Pacific Islanders’ Ancestry Uncovered: Different Roots
Posted Nov 19 2009 10:02pm
The NY Times reported today about a genetic study that helps to confirm anthropological theories about the ancestral origins of the people living on the widely scattered Pacific Islands:
In an analysis of the DNA of 1,000 individuals from 41 Pacific populations, an international team of scientists found strong evidence showing that Polynesians and Micronesians in the central and eastern islands had almost no genetic relationship to Melanesians, in the western islands like Papua New Guinea and the Bismarck and Solomons archipelagos. …
The new genetic research, said Patrick V. Kirch, an anthropologist at the University of California, Berkeley, who is an authority on Pacific cultures, was “overwhelming biological evidence for a clear population movement out of Southeast Asia and Taiwan to Polynesia.”
Dr. Kirch, who did not participate in the genetic study, said that it reinforced research showing that Polynesian speech patterns were unrelated to Melanesian languages, suggesting — along with discoveries of the distinctive Lapita pottery across the Pacific — links to Taiwan and China, not Melanesia. “The combination of evidence shows we really can read this history,” he said.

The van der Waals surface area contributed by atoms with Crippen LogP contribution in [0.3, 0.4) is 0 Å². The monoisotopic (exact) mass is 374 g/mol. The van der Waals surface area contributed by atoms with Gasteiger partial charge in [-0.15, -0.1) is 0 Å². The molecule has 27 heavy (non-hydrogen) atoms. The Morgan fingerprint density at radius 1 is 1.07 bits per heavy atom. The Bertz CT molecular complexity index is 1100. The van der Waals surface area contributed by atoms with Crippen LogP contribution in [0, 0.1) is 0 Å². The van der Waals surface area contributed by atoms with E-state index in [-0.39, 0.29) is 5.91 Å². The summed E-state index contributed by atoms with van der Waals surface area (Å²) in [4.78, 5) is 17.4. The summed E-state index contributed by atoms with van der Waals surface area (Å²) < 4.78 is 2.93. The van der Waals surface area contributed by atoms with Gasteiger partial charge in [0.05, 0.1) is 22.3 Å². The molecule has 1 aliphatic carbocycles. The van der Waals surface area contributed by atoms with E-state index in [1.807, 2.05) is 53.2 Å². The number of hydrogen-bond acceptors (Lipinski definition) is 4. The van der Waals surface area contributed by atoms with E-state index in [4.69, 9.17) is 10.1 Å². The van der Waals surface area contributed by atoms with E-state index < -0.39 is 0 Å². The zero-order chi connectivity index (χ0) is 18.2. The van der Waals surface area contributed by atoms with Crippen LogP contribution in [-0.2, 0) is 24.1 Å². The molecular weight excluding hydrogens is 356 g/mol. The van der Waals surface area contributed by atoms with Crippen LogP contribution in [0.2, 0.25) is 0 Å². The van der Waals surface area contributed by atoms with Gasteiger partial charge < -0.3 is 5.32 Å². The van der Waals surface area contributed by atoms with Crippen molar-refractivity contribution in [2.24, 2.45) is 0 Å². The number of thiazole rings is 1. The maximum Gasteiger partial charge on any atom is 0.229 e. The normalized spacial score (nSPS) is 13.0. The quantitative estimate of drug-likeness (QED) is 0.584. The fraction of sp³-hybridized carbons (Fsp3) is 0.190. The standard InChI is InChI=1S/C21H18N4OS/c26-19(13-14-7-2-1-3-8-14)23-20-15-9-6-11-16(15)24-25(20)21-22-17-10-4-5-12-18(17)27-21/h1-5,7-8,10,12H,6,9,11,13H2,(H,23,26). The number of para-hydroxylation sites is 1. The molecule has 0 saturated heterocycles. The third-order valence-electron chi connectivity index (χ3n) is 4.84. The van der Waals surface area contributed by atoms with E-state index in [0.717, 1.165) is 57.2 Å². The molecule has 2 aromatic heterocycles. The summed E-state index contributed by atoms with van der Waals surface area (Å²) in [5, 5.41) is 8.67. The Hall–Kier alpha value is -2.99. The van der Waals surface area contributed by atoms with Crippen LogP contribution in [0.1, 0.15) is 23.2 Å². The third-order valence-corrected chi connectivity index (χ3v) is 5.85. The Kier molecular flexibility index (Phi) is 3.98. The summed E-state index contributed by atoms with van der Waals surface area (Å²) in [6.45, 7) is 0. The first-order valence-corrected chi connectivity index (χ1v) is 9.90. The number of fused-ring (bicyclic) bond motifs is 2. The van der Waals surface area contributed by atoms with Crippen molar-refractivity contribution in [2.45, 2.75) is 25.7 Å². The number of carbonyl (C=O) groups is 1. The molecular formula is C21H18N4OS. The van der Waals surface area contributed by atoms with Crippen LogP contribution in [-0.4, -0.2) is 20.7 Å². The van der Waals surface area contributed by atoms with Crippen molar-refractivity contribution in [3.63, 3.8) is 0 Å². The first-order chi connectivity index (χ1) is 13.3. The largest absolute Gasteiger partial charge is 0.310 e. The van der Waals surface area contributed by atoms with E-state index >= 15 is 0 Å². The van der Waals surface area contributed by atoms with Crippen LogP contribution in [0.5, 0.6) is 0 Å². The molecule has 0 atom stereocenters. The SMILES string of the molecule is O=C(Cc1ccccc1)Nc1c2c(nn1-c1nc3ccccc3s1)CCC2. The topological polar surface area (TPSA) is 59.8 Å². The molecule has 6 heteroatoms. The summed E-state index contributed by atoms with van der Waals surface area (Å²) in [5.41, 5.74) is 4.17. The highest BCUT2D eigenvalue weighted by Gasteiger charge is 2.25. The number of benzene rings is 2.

As Dr. [Jonathan S.] Friedlaender [Temple University, study lead] said, “If it wasn’t exactly an express train, it was pretty fast, and very few passengers climbed aboard or got off along the way.”
Very interesting stuff! I find this particularly interesting how the experts are using genetic science in concert with anthropological and linguistic findings to solidify their theories. Now that’s what I call “genes in context.” And I bet that Blaine, the Genetic Genealogist might know of other instances of these disciplines coming together to provide answers to long-speculated questions.
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on Friday, January 18th, 2008 at 1:46 pm and is filed under Ancestry.
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